Thursday, March 11, 2010

VBAC in the News

The VBAC (Vaginal Birth After Cesarean) rate in the United States has been decreasing since the mid-90s while the cesarean rate has continued to climb:

In NJ in 2008, the cesarean rate continued to increase and has reached 40%. The number of women in NJ with a previous cesarean who had a successful VBAC continued to decrease in 2008 and was 7.5%.

This week, there is news that makes me optimistic that the pendulum is going to start swinging in the opposite direction.

What happened is that The National Institute of Health (NIH) came to this conclusion:
Panel Questions "VBAC Bans," Advocates Expanded Delivery Options for Women

Now I expected to see buzz about this in the birthing world - and I did! Lamaze, ICAN, and many birth advocates issued statements and wrote blog posts.

But this news didn't stay in the birthing world. Major news organizations picked up the story as well, leading to seeing these headlines in the news:

From Reuters: Vaginal Birth After Cesarean Underused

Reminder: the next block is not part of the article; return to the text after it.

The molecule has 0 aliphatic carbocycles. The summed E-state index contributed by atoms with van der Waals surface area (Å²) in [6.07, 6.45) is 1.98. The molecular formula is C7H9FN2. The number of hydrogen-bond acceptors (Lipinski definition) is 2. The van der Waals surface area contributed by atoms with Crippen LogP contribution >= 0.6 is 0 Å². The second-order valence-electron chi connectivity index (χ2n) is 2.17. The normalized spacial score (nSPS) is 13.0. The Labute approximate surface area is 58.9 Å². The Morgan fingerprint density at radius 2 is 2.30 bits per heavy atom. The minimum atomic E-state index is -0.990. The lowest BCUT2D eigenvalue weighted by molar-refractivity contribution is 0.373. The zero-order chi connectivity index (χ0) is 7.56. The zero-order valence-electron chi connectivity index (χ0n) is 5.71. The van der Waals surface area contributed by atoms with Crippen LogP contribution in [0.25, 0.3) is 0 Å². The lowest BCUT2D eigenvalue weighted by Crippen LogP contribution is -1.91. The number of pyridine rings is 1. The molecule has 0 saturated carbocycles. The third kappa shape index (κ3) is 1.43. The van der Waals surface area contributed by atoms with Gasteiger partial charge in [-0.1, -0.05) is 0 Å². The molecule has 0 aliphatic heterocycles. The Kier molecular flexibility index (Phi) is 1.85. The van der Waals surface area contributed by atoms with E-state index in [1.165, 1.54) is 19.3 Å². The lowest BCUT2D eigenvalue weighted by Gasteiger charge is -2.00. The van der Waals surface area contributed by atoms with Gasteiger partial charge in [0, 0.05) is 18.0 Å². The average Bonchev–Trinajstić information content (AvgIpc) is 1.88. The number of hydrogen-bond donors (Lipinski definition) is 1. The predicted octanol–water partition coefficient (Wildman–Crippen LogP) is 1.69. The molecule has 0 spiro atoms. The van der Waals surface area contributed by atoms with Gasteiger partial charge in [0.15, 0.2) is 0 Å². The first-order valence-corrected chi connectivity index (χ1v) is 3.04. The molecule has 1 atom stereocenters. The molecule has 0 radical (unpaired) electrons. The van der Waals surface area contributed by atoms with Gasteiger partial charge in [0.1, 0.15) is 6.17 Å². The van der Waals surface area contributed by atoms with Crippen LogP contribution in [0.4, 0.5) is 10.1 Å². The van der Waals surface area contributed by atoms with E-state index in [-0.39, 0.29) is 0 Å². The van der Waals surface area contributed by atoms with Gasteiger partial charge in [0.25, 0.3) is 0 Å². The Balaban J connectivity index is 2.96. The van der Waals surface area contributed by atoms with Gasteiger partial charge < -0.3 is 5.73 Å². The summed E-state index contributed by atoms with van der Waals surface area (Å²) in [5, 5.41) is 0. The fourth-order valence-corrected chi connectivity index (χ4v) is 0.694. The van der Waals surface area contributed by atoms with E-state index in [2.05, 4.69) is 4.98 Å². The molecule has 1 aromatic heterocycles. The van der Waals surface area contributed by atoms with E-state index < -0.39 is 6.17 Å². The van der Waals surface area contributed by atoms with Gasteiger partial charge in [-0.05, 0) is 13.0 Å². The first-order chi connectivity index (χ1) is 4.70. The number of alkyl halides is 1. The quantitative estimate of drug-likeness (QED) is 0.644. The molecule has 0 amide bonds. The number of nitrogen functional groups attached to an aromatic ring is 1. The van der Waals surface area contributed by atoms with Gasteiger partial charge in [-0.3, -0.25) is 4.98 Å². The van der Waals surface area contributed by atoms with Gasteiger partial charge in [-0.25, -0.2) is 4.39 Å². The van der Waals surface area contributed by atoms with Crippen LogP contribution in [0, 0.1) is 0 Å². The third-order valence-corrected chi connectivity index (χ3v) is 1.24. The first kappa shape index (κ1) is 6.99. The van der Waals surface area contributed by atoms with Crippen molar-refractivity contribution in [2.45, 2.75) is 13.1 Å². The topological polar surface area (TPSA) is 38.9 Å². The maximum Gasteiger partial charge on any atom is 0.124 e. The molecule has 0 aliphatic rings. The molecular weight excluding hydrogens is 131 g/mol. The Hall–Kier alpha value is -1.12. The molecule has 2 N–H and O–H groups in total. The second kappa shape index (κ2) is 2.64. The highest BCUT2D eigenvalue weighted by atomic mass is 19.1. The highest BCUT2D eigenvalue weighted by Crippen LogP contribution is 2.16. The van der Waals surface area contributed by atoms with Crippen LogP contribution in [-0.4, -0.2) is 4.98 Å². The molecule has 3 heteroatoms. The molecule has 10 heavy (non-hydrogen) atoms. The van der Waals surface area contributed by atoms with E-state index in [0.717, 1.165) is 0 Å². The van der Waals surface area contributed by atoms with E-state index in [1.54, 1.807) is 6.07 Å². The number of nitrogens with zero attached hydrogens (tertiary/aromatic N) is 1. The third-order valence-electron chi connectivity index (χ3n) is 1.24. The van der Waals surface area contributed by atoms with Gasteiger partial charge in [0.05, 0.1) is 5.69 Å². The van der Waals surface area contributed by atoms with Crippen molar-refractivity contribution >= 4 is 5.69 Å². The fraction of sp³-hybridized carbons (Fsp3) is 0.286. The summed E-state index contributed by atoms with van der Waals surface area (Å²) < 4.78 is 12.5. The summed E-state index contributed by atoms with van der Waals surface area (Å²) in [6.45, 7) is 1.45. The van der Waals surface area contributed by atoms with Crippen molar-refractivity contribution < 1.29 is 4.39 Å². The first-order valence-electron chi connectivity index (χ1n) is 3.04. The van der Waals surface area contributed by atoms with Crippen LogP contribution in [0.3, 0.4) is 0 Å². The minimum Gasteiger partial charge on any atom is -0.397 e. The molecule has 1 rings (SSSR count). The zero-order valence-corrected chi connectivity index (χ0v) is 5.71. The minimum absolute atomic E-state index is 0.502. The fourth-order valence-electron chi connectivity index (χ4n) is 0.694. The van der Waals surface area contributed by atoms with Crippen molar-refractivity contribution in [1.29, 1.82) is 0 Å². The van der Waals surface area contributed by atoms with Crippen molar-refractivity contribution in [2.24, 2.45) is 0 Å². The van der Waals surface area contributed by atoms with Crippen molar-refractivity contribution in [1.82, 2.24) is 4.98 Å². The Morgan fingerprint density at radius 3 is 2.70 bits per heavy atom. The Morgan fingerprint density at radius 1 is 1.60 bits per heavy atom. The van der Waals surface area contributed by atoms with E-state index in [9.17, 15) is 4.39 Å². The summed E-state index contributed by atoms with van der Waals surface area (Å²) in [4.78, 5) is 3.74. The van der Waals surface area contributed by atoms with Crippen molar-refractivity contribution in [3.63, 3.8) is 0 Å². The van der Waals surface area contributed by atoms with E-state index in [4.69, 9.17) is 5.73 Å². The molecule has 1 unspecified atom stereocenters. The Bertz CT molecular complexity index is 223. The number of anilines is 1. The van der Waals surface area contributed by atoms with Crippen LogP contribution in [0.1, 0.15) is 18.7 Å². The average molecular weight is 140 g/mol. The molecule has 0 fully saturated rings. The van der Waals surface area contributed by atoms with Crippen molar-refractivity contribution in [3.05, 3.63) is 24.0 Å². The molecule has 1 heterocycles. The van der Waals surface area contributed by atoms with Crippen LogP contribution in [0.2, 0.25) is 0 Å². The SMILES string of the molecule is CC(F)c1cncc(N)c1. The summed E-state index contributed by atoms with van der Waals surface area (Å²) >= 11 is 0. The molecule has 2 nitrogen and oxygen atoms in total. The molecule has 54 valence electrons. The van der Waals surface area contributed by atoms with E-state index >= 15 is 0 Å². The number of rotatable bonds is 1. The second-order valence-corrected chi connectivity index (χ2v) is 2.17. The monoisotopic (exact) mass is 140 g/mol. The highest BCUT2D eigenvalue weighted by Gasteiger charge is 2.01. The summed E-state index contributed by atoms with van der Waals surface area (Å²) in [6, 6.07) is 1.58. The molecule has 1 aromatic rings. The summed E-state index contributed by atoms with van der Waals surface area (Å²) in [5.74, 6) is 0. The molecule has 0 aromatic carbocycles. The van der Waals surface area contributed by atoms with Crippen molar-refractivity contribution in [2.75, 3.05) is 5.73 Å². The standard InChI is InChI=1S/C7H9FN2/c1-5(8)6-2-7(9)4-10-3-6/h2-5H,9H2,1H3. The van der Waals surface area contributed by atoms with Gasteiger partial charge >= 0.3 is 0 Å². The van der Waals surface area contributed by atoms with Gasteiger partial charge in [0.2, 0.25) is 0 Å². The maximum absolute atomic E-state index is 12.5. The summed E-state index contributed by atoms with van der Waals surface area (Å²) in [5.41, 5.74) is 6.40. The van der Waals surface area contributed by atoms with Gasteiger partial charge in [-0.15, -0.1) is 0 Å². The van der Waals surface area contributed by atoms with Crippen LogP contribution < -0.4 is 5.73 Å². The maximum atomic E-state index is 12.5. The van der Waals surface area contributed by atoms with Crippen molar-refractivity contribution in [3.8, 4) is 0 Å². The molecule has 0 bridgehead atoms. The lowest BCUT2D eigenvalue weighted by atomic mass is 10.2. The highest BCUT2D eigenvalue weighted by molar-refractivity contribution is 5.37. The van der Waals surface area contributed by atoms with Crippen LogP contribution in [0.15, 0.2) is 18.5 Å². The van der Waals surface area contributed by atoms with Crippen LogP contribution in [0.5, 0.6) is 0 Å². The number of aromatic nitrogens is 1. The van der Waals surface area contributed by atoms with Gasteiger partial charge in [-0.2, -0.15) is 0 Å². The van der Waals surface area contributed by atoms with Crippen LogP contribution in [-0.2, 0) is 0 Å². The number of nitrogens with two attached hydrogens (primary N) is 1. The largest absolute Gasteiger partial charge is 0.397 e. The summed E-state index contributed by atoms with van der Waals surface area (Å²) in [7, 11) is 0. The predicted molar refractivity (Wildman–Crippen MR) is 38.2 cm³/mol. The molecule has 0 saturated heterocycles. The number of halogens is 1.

From Associated Press: Women Need Chance to Avoid Repeat C-Section

From MSNBC: Women Need Chance to Avoid 2nd C-Section

From ABC: Are C-Sections Too Common? Panel Expected to Issue Recommendations on Ways to Lower Cesarean Rates

From MedPage: Base VBAC Decision on Evidence, NIH Panel Urges

From The Examiner: NIH Concensus Panel Concludes VBACs should be Available

The NIH does not legislate policy, so their recommendations don't mean there will be any immediate change. But mark my words, change is coming - the pendulum is starting to swing the other way. And that is good news for pregnant women and their families. I am hopeful that the tide is turning, not just for VBAC births but for evidence-based care in other areas of maternity care as well.

1 comment:

Anonymous said...

Excellent info. Thanks for posting this!!!